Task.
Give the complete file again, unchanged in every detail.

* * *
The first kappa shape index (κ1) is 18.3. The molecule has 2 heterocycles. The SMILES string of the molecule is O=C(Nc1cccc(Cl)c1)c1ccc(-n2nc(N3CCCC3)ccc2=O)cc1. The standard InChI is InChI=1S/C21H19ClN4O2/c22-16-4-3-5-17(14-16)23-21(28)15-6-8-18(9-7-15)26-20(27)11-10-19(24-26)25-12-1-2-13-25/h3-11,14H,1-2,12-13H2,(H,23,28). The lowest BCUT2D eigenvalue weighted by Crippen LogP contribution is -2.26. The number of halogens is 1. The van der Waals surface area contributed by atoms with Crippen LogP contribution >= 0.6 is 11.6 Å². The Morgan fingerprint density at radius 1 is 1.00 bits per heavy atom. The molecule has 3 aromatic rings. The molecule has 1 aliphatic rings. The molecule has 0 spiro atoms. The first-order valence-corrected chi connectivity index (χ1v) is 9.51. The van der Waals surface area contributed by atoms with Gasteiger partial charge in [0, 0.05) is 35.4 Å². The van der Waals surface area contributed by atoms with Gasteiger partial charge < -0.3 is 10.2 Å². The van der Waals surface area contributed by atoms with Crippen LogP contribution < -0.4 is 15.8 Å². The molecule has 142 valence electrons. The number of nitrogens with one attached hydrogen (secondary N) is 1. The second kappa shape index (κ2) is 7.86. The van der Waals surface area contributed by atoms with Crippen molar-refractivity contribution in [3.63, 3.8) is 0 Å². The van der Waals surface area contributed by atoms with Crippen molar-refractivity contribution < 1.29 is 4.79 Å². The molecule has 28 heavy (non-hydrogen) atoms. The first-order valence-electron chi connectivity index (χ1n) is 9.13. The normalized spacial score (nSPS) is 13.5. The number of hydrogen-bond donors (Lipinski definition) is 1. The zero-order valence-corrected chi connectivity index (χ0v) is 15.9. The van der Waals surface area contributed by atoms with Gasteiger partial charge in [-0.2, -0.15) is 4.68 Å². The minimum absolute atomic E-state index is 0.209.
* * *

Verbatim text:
The first kappa shape index (κ1) is 18.3. The molecule has 2 heterocycles. The SMILES string of the molecule is O=C(Nc1cccc(Cl)c1)c1ccc(-n2nc(N3CCCC3)ccc2=O)cc1. The standard InChI is InChI=1S/C21H19ClN4O2/c22-16-4-3-5-17(14-16)23-21(28)15-6-8-18(9-7-15)26-20(27)11-10-19(24-26)25-12-1-2-13-25/h3-11,14H,1-2,12-13H2,(H,23,28). The lowest BCUT2D eigenvalue weighted by Crippen LogP contribution is -2.26. The number of halogens is 1. The van der Waals surface area contributed by atoms with Crippen LogP contribution >= 0.6 is 11.6 Å². The Morgan fingerprint density at radius 1 is 1.00 bits per heavy atom. The molecule has 3 aromatic rings. The molecule has 1 aliphatic rings. The molecule has 0 spiro atoms. The first-order valence-corrected chi connectivity index (χ1v) is 9.51. The van der Waals surface area contributed by atoms with Gasteiger partial charge in [0, 0.05) is 35.4 Å². The van der Waals surface area contributed by atoms with Gasteiger partial charge < -0.3 is 10.2 Å². The van der Waals surface area contributed by atoms with Crippen LogP contribution < -0.4 is 15.8 Å². The molecule has 142 valence electrons. The number of nitrogens with one attached hydrogen (secondary N) is 1. The second kappa shape index (κ2) is 7.86. The van der Waals surface area contributed by atoms with Crippen molar-refractivity contribution in [3.63, 3.8) is 0 Å². The van der Waals surface area contributed by atoms with Crippen molar-refractivity contribution < 1.29 is 4.79 Å². The molecule has 28 heavy (non-hydrogen) atoms. The first-order valence-electron chi connectivity index (χ1n) is 9.13. The normalized spacial score (nSPS) is 13.5. The number of hydrogen-bond donors (Lipinski definition) is 1. The zero-order valence-corrected chi connectivity index (χ0v) is 15.9. The van der Waals surface area contributed by atoms with Gasteiger partial charge in [-0.2, -0.15) is 4.68 Å². The minimum absolute atomic E-state index is 0.209.